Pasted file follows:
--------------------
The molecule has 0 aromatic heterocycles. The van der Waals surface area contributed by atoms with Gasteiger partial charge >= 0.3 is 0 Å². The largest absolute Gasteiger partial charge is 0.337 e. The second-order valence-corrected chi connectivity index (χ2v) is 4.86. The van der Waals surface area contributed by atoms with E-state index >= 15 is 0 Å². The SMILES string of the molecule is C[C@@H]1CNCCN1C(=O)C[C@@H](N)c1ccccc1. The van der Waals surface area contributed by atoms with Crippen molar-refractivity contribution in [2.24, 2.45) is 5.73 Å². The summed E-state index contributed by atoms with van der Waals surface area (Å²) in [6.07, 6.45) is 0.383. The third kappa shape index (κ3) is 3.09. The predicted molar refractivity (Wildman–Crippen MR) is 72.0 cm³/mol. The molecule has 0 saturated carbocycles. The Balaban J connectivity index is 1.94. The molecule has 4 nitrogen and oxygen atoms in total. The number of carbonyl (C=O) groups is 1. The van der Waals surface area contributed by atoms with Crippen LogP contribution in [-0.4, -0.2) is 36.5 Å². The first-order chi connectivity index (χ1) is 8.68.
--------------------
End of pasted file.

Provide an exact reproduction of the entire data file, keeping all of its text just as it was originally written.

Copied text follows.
The molecule has 0 aromatic heterocycles. The van der Waals surface area contributed by atoms with Gasteiger partial charge >= 0.3 is 0 Å². The largest absolute Gasteiger partial charge is 0.337 e. The second-order valence-corrected chi connectivity index (χ2v) is 4.86. The van der Waals surface area contributed by atoms with E-state index >= 15 is 0 Å². The SMILES string of the molecule is C[C@@H]1CNCCN1C(=O)C[C@@H](N)c1ccccc1. The van der Waals surface area contributed by atoms with Crippen molar-refractivity contribution in [2.24, 2.45) is 5.73 Å². The summed E-state index contributed by atoms with van der Waals surface area (Å²) in [6.07, 6.45) is 0.383. The third kappa shape index (κ3) is 3.09. The predicted molar refractivity (Wildman–Crippen MR) is 72.0 cm³/mol. The molecule has 0 saturated carbocycles. The Balaban J connectivity index is 1.94. The molecule has 4 nitrogen and oxygen atoms in total. The number of carbonyl (C=O) groups is 1. The van der Waals surface area contributed by atoms with Crippen LogP contribution in [-0.4, -0.2) is 36.5 Å². The first-order chi connectivity index (χ1) is 8.68.